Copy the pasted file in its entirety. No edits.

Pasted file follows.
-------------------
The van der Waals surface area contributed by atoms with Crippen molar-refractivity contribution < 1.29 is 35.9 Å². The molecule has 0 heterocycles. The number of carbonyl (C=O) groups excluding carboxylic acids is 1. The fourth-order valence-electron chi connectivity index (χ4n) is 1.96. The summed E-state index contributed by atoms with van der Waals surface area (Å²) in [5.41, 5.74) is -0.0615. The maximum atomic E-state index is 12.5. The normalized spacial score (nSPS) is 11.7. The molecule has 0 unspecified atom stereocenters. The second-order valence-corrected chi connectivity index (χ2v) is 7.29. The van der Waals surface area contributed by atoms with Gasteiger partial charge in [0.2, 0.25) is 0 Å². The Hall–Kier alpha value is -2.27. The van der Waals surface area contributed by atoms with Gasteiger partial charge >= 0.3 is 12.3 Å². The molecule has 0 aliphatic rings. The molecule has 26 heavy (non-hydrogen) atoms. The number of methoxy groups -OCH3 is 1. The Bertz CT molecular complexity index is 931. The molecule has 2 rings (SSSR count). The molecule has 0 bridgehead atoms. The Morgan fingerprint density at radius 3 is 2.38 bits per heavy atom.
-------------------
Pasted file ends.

The van der Waals surface area contributed by atoms with Crippen molar-refractivity contribution < 1.29 is 35.9 Å². The molecule has 0 heterocycles. The number of carbonyl (C=O) groups excluding carboxylic acids is 1. The fourth-order valence-electron chi connectivity index (χ4n) is 1.96. The summed E-state index contributed by atoms with van der Waals surface area (Å²) in [5.41, 5.74) is -0.0615. The maximum atomic E-state index is 12.5. The normalized spacial score (nSPS) is 11.7. The molecule has 0 unspecified atom stereocenters. The second-order valence-corrected chi connectivity index (χ2v) is 7.29. The van der Waals surface area contributed by atoms with Gasteiger partial charge in [0.2, 0.25) is 0 Å². The Hall–Kier alpha value is -2.27. The van der Waals surface area contributed by atoms with Gasteiger partial charge >= 0.3 is 12.3 Å². The molecule has 0 aliphatic rings. The molecule has 26 heavy (non-hydrogen) atoms. The number of methoxy groups -OCH3 is 1. The Bertz CT molecular complexity index is 931. The molecule has 2 rings (SSSR count). The molecule has 0 bridgehead atoms. The Morgan fingerprint density at radius 3 is 2.38 bits per heavy atom.